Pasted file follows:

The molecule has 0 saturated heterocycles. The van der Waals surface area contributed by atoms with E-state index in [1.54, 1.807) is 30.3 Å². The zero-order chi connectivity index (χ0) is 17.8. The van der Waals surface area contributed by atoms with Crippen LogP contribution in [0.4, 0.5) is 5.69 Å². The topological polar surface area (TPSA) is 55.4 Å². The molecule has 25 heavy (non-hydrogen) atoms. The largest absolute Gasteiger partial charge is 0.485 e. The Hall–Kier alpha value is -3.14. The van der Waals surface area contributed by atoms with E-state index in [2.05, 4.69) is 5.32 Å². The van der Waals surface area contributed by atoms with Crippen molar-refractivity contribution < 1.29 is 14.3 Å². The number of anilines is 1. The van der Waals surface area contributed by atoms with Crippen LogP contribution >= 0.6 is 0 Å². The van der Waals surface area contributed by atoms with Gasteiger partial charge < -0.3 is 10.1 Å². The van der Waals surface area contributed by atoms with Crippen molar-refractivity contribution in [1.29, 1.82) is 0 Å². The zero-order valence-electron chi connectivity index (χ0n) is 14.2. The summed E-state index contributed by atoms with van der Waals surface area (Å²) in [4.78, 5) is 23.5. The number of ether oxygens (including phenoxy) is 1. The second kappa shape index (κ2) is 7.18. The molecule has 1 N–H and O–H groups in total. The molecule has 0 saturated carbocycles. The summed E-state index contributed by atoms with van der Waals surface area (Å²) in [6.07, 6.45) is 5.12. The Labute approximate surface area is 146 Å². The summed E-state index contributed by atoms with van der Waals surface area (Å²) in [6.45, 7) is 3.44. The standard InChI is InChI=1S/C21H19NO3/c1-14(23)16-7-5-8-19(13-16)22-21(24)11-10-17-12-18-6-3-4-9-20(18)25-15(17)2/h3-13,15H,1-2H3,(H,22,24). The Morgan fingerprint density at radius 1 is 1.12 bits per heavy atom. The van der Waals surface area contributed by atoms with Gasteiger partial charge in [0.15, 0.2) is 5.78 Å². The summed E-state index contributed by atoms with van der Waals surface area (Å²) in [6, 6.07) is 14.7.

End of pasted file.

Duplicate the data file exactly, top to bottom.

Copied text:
The molecule has 0 saturated heterocycles. The van der Waals surface area contributed by atoms with E-state index in [1.54, 1.807) is 30.3 Å². The zero-order chi connectivity index (χ0) is 17.8. The van der Waals surface area contributed by atoms with Crippen LogP contribution in [0.4, 0.5) is 5.69 Å². The topological polar surface area (TPSA) is 55.4 Å². The molecule has 25 heavy (non-hydrogen) atoms. The largest absolute Gasteiger partial charge is 0.485 e. The Hall–Kier alpha value is -3.14. The van der Waals surface area contributed by atoms with E-state index in [2.05, 4.69) is 5.32 Å². The van der Waals surface area contributed by atoms with Crippen molar-refractivity contribution < 1.29 is 14.3 Å². The number of anilines is 1. The van der Waals surface area contributed by atoms with Crippen LogP contribution >= 0.6 is 0 Å². The van der Waals surface area contributed by atoms with Gasteiger partial charge < -0.3 is 10.1 Å². The van der Waals surface area contributed by atoms with Crippen molar-refractivity contribution in [1.29, 1.82) is 0 Å². The zero-order valence-electron chi connectivity index (χ0n) is 14.2. The summed E-state index contributed by atoms with van der Waals surface area (Å²) in [4.78, 5) is 23.5. The number of ether oxygens (including phenoxy) is 1. The second kappa shape index (κ2) is 7.18. The molecule has 1 N–H and O–H groups in total. The molecule has 0 saturated carbocycles. The summed E-state index contributed by atoms with van der Waals surface area (Å²) in [6.07, 6.45) is 5.12. The Labute approximate surface area is 146 Å². The summed E-state index contributed by atoms with van der Waals surface area (Å²) in [6.45, 7) is 3.44. The standard InChI is InChI=1S/C21H19NO3/c1-14(23)16-7-5-8-19(13-16)22-21(24)11-10-17-12-18-6-3-4-9-20(18)25-15(17)2/h3-13,15H,1-2H3,(H,22,24). The Morgan fingerprint density at radius 1 is 1.12 bits per heavy atom. The van der Waals surface area contributed by atoms with Gasteiger partial charge in [0.15, 0.2) is 5.78 Å². The summed E-state index contributed by atoms with van der Waals surface area (Å²) in [6, 6.07) is 14.7.